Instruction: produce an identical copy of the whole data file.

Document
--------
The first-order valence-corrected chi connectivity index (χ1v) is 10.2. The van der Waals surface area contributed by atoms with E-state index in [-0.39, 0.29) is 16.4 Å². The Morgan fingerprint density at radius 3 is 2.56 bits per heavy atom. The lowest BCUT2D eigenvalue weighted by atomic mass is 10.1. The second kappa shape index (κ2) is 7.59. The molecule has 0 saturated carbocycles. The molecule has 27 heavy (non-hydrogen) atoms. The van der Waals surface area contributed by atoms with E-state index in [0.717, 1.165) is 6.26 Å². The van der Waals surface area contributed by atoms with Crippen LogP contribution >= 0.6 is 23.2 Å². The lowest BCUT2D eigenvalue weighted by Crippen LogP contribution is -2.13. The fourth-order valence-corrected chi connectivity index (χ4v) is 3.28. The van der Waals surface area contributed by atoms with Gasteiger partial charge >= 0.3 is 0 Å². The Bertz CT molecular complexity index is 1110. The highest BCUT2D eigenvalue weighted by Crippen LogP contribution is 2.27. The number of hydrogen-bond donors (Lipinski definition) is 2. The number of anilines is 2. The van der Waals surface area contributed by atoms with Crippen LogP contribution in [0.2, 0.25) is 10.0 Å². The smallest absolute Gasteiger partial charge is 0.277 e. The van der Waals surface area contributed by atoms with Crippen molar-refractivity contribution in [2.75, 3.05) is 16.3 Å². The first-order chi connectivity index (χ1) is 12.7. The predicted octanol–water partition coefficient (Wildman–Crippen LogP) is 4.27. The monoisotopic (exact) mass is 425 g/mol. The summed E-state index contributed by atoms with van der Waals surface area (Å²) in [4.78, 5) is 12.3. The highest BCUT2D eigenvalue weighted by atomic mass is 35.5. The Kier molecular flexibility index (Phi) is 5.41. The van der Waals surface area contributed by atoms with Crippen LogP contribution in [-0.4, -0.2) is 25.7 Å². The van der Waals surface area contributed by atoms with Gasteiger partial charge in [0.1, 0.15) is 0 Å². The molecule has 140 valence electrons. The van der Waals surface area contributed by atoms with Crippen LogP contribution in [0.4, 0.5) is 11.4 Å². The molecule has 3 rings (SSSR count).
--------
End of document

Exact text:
The first-order valence-corrected chi connectivity index (χ1v) is 10.2. The van der Waals surface area contributed by atoms with E-state index in [-0.39, 0.29) is 16.4 Å². The Morgan fingerprint density at radius 3 is 2.56 bits per heavy atom. The lowest BCUT2D eigenvalue weighted by atomic mass is 10.1. The second kappa shape index (κ2) is 7.59. The molecule has 0 saturated carbocycles. The molecule has 27 heavy (non-hydrogen) atoms. The van der Waals surface area contributed by atoms with E-state index in [0.717, 1.165) is 6.26 Å². The van der Waals surface area contributed by atoms with Crippen LogP contribution >= 0.6 is 23.2 Å². The lowest BCUT2D eigenvalue weighted by Crippen LogP contribution is -2.13. The fourth-order valence-corrected chi connectivity index (χ4v) is 3.28. The van der Waals surface area contributed by atoms with Gasteiger partial charge >= 0.3 is 0 Å². The Bertz CT molecular complexity index is 1110. The highest BCUT2D eigenvalue weighted by Crippen LogP contribution is 2.27. The number of hydrogen-bond donors (Lipinski definition) is 2. The number of anilines is 2. The van der Waals surface area contributed by atoms with Crippen LogP contribution in [0.2, 0.25) is 10.0 Å². The smallest absolute Gasteiger partial charge is 0.277 e. The van der Waals surface area contributed by atoms with Crippen molar-refractivity contribution in [2.75, 3.05) is 16.3 Å². The first-order chi connectivity index (χ1) is 12.7. The predicted octanol–water partition coefficient (Wildman–Crippen LogP) is 4.27. The monoisotopic (exact) mass is 425 g/mol. The summed E-state index contributed by atoms with van der Waals surface area (Å²) in [4.78, 5) is 12.3. The highest BCUT2D eigenvalue weighted by atomic mass is 35.5. The Kier molecular flexibility index (Phi) is 5.41. The van der Waals surface area contributed by atoms with Crippen LogP contribution in [-0.4, -0.2) is 25.7 Å². The van der Waals surface area contributed by atoms with Gasteiger partial charge in [0.1, 0.15) is 0 Å². The molecule has 140 valence electrons. The van der Waals surface area contributed by atoms with Crippen LogP contribution in [0.4, 0.5) is 11.4 Å². The molecule has 3 rings (SSSR count).